• Another option is to estimate the number of errors in the first group of memory cells without performing a full decoding, such as by computing the number of unsatisfied parity check (i.e., the weight of the syndrome of the codeword), or by counting the number of cells in the transition voltage band in between programming states, which may be done internally in the memory (via sensing and counting the sense result in the latch) without controller involvement. If it is determined by the error estimation that the number of errors in the first group of memory cells is larger than a first predefined threshold, a decoding operation may be applied to the first group of memory cells generating a first group of codewords, and then the first group of codewords may be encoded by a second ECC encoder, to generate combined parity bits. The combined parity bits may be stored in the memory 104 in a second group of memory cells in addition to the original first group of memory cells.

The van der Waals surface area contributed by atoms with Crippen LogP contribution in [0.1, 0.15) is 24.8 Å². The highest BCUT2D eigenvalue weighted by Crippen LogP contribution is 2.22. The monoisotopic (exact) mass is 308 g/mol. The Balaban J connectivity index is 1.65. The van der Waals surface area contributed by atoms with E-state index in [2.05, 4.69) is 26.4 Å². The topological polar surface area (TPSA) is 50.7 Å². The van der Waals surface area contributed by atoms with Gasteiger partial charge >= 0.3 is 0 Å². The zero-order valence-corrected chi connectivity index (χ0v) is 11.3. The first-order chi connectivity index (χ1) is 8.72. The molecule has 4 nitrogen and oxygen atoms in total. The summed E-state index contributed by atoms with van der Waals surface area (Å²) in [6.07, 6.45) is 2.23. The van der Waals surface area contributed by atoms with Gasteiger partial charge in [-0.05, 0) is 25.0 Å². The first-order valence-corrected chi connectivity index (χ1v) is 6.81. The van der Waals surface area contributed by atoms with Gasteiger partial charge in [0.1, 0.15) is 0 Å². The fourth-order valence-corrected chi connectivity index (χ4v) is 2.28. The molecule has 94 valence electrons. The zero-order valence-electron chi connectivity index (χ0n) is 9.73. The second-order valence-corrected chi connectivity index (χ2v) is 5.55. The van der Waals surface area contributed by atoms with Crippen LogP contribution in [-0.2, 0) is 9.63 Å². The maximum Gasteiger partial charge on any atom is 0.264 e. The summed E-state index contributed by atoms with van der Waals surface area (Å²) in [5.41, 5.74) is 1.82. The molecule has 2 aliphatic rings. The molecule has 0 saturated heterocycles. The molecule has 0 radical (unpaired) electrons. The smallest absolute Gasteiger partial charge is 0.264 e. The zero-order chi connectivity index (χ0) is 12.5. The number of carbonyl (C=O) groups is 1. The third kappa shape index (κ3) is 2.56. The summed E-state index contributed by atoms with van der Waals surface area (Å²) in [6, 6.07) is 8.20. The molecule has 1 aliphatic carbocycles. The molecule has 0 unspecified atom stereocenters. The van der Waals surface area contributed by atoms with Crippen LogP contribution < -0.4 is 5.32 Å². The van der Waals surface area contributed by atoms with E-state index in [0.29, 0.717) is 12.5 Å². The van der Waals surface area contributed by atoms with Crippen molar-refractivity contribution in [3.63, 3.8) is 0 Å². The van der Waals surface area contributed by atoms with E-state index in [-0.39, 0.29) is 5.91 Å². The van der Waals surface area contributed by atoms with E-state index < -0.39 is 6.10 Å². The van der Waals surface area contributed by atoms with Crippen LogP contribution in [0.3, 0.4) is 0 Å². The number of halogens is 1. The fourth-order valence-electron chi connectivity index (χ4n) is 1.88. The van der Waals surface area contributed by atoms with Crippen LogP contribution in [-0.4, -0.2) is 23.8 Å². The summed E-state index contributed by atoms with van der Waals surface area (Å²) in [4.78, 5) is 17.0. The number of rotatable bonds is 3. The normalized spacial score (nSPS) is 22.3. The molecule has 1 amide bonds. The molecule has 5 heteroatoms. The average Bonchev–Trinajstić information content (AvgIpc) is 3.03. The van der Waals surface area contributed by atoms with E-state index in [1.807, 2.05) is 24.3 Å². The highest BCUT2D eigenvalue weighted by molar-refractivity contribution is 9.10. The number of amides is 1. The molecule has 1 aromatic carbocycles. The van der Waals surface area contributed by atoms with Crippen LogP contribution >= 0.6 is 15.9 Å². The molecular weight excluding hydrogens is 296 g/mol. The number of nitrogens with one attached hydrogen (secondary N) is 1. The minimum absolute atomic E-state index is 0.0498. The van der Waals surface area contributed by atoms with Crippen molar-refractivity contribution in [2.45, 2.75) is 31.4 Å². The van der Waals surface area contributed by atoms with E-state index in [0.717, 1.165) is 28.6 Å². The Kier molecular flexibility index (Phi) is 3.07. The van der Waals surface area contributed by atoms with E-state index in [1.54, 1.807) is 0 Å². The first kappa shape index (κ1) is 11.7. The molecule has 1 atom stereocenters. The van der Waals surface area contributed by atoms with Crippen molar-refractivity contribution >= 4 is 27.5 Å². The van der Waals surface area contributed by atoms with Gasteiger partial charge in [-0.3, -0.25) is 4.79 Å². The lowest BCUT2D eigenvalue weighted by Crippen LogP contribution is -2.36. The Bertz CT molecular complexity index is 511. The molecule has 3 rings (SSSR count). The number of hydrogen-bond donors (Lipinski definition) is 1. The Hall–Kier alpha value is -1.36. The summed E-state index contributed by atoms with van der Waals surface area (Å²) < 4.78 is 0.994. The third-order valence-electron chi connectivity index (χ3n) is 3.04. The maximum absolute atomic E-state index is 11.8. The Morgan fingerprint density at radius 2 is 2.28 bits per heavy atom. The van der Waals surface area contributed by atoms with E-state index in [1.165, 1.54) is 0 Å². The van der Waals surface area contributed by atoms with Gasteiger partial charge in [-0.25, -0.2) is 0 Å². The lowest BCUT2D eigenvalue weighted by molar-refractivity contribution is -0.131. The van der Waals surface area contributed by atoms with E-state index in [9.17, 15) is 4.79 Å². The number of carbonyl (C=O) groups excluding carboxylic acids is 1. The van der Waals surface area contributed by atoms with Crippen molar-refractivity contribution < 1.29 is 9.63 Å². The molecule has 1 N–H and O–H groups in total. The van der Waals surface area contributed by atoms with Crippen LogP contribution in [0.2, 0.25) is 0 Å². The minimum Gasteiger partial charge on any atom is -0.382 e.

• If it is determined by the error estimation that the number of errors in the first group of memory cells is less than the first predefined threshold, then the combined parity bits may be computed without first decoding and correcting the errors in the first group of memory cells. In this case, a flag may be set, such that when using the combined parity bits in a decoding process, the combined parity bits are associated with a lower reliability. The lower reliability may be a function of the estimated number of errors in the first group of memory cells, in which case the flag may be a multi-bit flag. Assuming that the errors in decoding are a function of elapsed time between the programming of the first group of memory cells and the encoding and programming of the combined parity bits, the reliability of the combined parity bits may be set as a function of the elapsed time. For example, if the combined parity bits are computed a relatively short time after programming the first group of memory cells, then a flag may be set to 0, and the reliability of the combined parity bits during decoding may not be affected by the fact that the first group of memory cells was not decoded and corrected prior to encoding the combined parity bits. However, if the combined parity bits are computed a relatively longer time after programming the first group of memory cells, then the flag may be set to 1, and the reliability of the combined parity bits may be set to a lower value during decoding. (Although a single bit flag is described, in other implementations a multi-bit flag may be used.) By accommodating errors via lower reliability of combined parity bits, wearing of the memory 104 may be reduced as compared to implementations where the group of codewords are decoded, reconstructed, encoded to generate the combined parity bits, and re-written to a different location in the memory 104.